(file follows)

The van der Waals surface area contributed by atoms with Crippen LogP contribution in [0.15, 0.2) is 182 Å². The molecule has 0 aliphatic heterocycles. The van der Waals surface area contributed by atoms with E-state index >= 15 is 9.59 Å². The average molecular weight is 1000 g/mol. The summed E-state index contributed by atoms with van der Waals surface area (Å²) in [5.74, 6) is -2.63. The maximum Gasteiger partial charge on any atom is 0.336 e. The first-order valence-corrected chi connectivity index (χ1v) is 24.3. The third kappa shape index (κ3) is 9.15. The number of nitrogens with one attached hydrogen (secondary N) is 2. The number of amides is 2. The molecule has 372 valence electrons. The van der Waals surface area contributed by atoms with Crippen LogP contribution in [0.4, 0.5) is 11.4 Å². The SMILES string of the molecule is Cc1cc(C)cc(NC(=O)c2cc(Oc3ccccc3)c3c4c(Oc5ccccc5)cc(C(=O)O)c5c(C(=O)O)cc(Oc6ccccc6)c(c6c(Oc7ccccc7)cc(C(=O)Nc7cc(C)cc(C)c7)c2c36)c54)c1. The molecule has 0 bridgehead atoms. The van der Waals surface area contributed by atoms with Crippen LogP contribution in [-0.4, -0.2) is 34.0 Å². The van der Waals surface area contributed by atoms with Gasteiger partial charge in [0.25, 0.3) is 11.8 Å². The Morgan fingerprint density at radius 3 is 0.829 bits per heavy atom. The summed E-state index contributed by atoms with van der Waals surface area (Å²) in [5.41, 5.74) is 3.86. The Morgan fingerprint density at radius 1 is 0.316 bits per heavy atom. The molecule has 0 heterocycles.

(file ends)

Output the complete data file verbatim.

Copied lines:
The van der Waals surface area contributed by atoms with Crippen LogP contribution in [0.15, 0.2) is 182 Å². The molecule has 0 aliphatic heterocycles. The van der Waals surface area contributed by atoms with E-state index >= 15 is 9.59 Å². The average molecular weight is 1000 g/mol. The summed E-state index contributed by atoms with van der Waals surface area (Å²) in [5.74, 6) is -2.63. The maximum Gasteiger partial charge on any atom is 0.336 e. The first-order valence-corrected chi connectivity index (χ1v) is 24.3. The third kappa shape index (κ3) is 9.15. The number of nitrogens with one attached hydrogen (secondary N) is 2. The number of amides is 2. The molecule has 372 valence electrons. The van der Waals surface area contributed by atoms with Crippen LogP contribution in [0.4, 0.5) is 11.4 Å². The SMILES string of the molecule is Cc1cc(C)cc(NC(=O)c2cc(Oc3ccccc3)c3c4c(Oc5ccccc5)cc(C(=O)O)c5c(C(=O)O)cc(Oc6ccccc6)c(c6c(Oc7ccccc7)cc(C(=O)Nc7cc(C)cc(C)c7)c2c36)c54)c1. The molecule has 0 bridgehead atoms. The van der Waals surface area contributed by atoms with Crippen LogP contribution in [-0.4, -0.2) is 34.0 Å². The van der Waals surface area contributed by atoms with Gasteiger partial charge in [0.25, 0.3) is 11.8 Å². The Morgan fingerprint density at radius 3 is 0.829 bits per heavy atom. The summed E-state index contributed by atoms with van der Waals surface area (Å²) in [5.41, 5.74) is 3.86. The Morgan fingerprint density at radius 1 is 0.316 bits per heavy atom. The molecule has 0 heterocycles.